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Introduction to DML Triggers


Introduction to DML Triggers

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Jack Corbett
  Jack Corbett
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Andy Lennon (10/14/2008)
I had a faulty trigger implementation a while back that I couldn't figure out. You're article let me see the problem.

Thanks Jack


Awesome. That's why I write so it's rewarding to hear it helped someone.



Jack Corbett

Applications Developer

Don't let the good be the enemy of the best. -- Paul Fleming
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JJ B
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There's one part of this article that I particularly appreciated. I had often read about certain tasks not not belonging in a trigger. But I could not figure out how one could automate and ensure the action happened if it wasn't coded at the database level. Now I know the idea of setting up the staging table in the trigger and later scheduling a job to do tasks off of the staging table. I rarely use triggers and when I do, it is usually just for basic auditing or occasional data validation stuff. So, I don't have an immediate use for this idea. But I will remember the idea and appreciate you writing about it.
Thanks, - JJ
timothyawiseman
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Very well written article.

---
Timothy A Wiseman
SQL Blog: http://timothyawiseman.wordpress.com/
RBarryYoung
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Awesome article Jack!

-- RBarryYoung, (302)375-0451 blog: MovingSQL.com, Twitter: @RBarryYoung
Proactive Performance Solutions, Inc.
"Performance is our middle name."
Jack Corbett
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JJ, Timothy, and Barry,

Thanks for the kind words. I just hope the article can be helpful especially to beginners.



Jack Corbett

Applications Developer

Don't let the good be the enemy of the best. -- Paul Fleming
At best you can say that one job may be more secure than another, but total job security is an illusion. -- Rod at work

Check out these links on how to get faster and more accurate answers:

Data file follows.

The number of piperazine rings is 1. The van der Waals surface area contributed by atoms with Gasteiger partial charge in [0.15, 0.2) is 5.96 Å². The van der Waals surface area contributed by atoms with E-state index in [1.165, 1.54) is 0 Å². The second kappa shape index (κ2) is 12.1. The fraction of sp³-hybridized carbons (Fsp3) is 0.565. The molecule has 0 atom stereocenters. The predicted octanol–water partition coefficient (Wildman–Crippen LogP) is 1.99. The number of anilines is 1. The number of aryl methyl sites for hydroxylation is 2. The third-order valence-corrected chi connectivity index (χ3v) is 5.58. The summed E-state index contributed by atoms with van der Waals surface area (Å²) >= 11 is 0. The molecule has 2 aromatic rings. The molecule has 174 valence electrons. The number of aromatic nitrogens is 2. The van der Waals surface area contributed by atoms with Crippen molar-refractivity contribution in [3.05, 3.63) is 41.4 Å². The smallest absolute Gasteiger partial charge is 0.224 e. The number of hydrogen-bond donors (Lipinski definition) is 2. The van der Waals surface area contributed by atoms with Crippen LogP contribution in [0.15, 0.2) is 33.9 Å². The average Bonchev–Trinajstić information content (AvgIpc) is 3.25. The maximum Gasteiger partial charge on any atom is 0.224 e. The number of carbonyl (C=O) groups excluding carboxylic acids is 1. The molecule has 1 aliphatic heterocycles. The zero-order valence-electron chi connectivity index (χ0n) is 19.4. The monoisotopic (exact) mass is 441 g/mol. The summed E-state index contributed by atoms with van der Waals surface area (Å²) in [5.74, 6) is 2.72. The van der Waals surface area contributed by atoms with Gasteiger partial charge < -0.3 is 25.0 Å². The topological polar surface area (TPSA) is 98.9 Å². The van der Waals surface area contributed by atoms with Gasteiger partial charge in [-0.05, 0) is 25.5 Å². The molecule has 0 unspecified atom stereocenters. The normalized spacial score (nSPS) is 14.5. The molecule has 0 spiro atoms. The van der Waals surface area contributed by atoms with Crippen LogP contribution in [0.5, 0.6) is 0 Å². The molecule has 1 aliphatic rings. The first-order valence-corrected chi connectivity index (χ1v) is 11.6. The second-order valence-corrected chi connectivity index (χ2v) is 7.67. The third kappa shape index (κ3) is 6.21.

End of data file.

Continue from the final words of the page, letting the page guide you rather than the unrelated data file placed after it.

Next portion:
Forum Etiquette: How to post data/code on a forum to get the best help
Need an Answer? Actually, No ... You Need a Question
How to Post Performance Problems
Crosstabs and Pivots or How to turn rows into columns Part 1
Crosstabs and Pivots or How to turn rows into columns Part 2
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Nice article. So what's considered excessive trigger use? We have some triggers that are 2000 lines and do a whole lot of data cleanup. They fire recursively too and we've occasionally hit that 32 level limit.
Jack Corbett
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I don't know that I'd call a trigger excessive because of the number of lines of code, but more by what it does and how long it takes. I would consider a trigger that recurses to be a candidate for evaluation. It sounds like the processing you are doing needs to be moved out of the trigger though.

If the triggers are part of an ETL process I'd look into SSIS or another way to process the data.



Jack Corbett

Applications Developer

Don't let the good be the enemy of the best. -- Paul Fleming
At best you can say that one job may be more secure than another, but total job security is an illusion. -- Rod at work

Check out these links on how to get faster and more accurate answers:
Forum Etiquette: How to post data/code on a forum to get the best help
Need an Answer? Actually, No ... You Need a Question
How to Post Performance Problems
Crosstabs and Pivots or How to turn rows into columns Part 1
Crosstabs and Pivots or How to turn rows into columns Part 2
Robert-378556
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Jack Corbett (10/14/2008)


Robert,